Hyper allows for the creation of a minimum viable product that you can move around. I can start on Hyper and then move to pure AWS/Kubernetes/mesos/swarm when and if I determine it makes sense to have people spending time managing the AWS infrastructure and handling deployments.
I haven't used Hyper, but this idea is really cool in principle. I'm excited to see how well they actually do it. It really seems like the Heroku of containers.
We tried Joyent Triton, which is almost identical to Hyper, but among other big problems it took a LONG time to launch containers. Minutes.
I wasn't sure how fast Hyper was when I commented but I suppose it is fast (I missed the 5 second subline twice).
One of the big issues to why we don't use Docker is that making Docker images is really slow for us! So while we would get fast deployment/provisioning we would have to pay for it in longer build times. I'm curious how others speed up Docker image building?
I ask because, on Triton, cloning a ZFS dataset should be very fast, because it is a zero copy operation. It basically consists of copying the metadata for the data set attributes and root directory. So in principle, Triton could perform competitively.
For long running containers, true. But I want to manage some of my data processing as a bunch of individual components that may have very short runtimes. I don't feel like paying for 10 minutes as a minimum makes sense if I only need a machine for 90s.
Their recent examples of using it as a highly parallel build server make more sense there. Do you want to pay for 10 minutes every time you trigger a 1 minute build job?
Besides we don't always blow away a VM for all services (ie the ones that don't need a cluster of nodes). We reuse them (yes this is eschewed but we get super fast deploys). I suppose this could be said for docker as well though.
Also with Docker our build artifacts would be much bigger since instead of a executable Jar we would have images. The IO of transferring images from the CI server can shockingly take some time.
Large images aren't an issue anyway, since the base layers will just be cached...
But I just ran gcloud to create a VM with Java and copied a Jar in under a minute. I just can't figure out a way to get docker to that speed. Are you creating images and copying that fast? We must me do something massively wrong with docker.
I found out the reason... It appears we had some issues with the Docker cache and had to disable it (I don't know the exact details why yet). Please disregard my comments on slow docker building. Apologies. I wish I could delete my comments and feel a little bad about potentially spreading incorrect information...
We evaluated Triton, and while we encountered a depressing number of show-stopping bugs doing really basic things in the first week (like any container that installs `curl` failing due to a utf-8 character in the default ca set), it was pretty cool to use the native docker CLI to provision nodes. Local == remote on Triton.
Triton runs on top of SmartOS inside Zones. To me, this is the only setup I'd actually trust for production. The security story is a whole lot of hand-waving on Linux. What does Hyper run on top of?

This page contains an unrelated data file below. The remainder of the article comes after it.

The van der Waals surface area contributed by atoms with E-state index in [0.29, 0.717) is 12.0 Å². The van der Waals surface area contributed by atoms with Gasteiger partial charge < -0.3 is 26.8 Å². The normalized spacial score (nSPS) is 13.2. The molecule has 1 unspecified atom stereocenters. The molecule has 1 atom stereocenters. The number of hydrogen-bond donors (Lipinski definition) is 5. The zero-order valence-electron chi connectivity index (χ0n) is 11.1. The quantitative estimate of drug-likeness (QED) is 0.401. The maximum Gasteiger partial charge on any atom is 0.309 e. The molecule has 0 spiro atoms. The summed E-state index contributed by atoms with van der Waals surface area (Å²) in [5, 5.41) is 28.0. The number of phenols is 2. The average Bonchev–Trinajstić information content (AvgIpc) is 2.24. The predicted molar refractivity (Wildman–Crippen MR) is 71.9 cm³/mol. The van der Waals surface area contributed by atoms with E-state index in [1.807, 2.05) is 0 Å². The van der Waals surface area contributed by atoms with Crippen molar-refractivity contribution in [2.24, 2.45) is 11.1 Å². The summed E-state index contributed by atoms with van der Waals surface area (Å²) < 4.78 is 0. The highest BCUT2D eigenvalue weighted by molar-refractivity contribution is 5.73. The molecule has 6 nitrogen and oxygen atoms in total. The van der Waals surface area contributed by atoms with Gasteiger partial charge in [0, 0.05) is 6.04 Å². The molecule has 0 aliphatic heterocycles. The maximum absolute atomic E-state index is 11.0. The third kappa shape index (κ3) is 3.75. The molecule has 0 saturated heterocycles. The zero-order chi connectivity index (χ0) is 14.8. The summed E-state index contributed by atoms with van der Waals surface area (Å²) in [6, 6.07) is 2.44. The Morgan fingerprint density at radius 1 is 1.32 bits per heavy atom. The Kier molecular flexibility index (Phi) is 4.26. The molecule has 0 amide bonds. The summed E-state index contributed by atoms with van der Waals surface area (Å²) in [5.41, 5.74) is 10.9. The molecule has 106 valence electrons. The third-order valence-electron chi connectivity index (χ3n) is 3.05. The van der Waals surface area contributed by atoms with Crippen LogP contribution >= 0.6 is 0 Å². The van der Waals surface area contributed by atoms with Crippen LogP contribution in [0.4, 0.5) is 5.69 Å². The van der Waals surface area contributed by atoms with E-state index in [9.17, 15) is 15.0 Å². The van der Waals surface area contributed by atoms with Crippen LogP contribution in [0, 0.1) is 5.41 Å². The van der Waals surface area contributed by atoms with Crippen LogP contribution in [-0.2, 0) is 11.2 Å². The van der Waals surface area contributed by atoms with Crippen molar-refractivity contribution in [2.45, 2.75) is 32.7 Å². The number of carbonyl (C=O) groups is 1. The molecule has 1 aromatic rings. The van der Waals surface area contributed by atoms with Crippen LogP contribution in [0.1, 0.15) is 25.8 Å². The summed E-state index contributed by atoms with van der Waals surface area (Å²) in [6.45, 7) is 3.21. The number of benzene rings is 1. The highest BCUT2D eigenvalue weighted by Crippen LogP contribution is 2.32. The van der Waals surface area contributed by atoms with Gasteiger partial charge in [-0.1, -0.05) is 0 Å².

Unfortunately for Triton, it does take as long as a minute to provision and the cost is 2x Hyper's for equivalent hardware. I haven't done CPU benchmarks on Hyper yet but the CPUs were anemic on Triton. The I/O perf was unbelievable, though, due to local SSDs and no virtualization layer.
Will keep an eye on this at least for dev and CI. Good luck!
FWIW scaling an existing Triton instance is nearly immediate, so my practice is to have a couple smaller containers with my running apps that I can scale up rather than having to deploy in order to start scaling. Then depending on the load I can add more instances after that. Different use case than AWS Lambda-style scaling, but works for 99% of the real world cases I've encountered.
I find the CPU is better than AWS instances, but can be a little bursty due to the way SmartOS shares resources between tenants.
docker run --rm unfall24/phantomas http://xxxx
FAILS on hyper.sh
GOOD on sdc-docker
conclusion triton works
This will definitely be my go-to hosting for personal side projects.
I wonder if the major cloud providers will have something similar (both Azure and AWS seem to spin up VMs on which they run the containers - but you do get charged for the VMs as well)
I've written the following instructions for updating the site (build new image, push to Docker Hub, pull into hyper.sh, stop previous container, run new one, attach floating IP). Does it seem reasonable?
LATEST_HASH=$(git log -1 --pretty=format:%h)
docker build -t $IMAGE_NAME .
docker push $IMAGE_NAME
hyper pull $IMAGE_NAME
hyper run -d -p 80 --name website $IMAGE_NAME
EXISTING_CONTAINER=$(hyper ps --filter name=website --quiet)
hyper stop $EXISTING_CONTAINER
hyper rm $EXISTING_CONTAINER
hyper run --size=s1 -d -p 80 --name website
hyper fip attach $HYPER_IP website
LATEST_HASH=$(git rev-parse --short HEAD)
is the more normal way to do that.
It also looks like you'll have downtime due to deleting then running. Eww.
Could you drop a note on the forum  or join the slack  and ask there?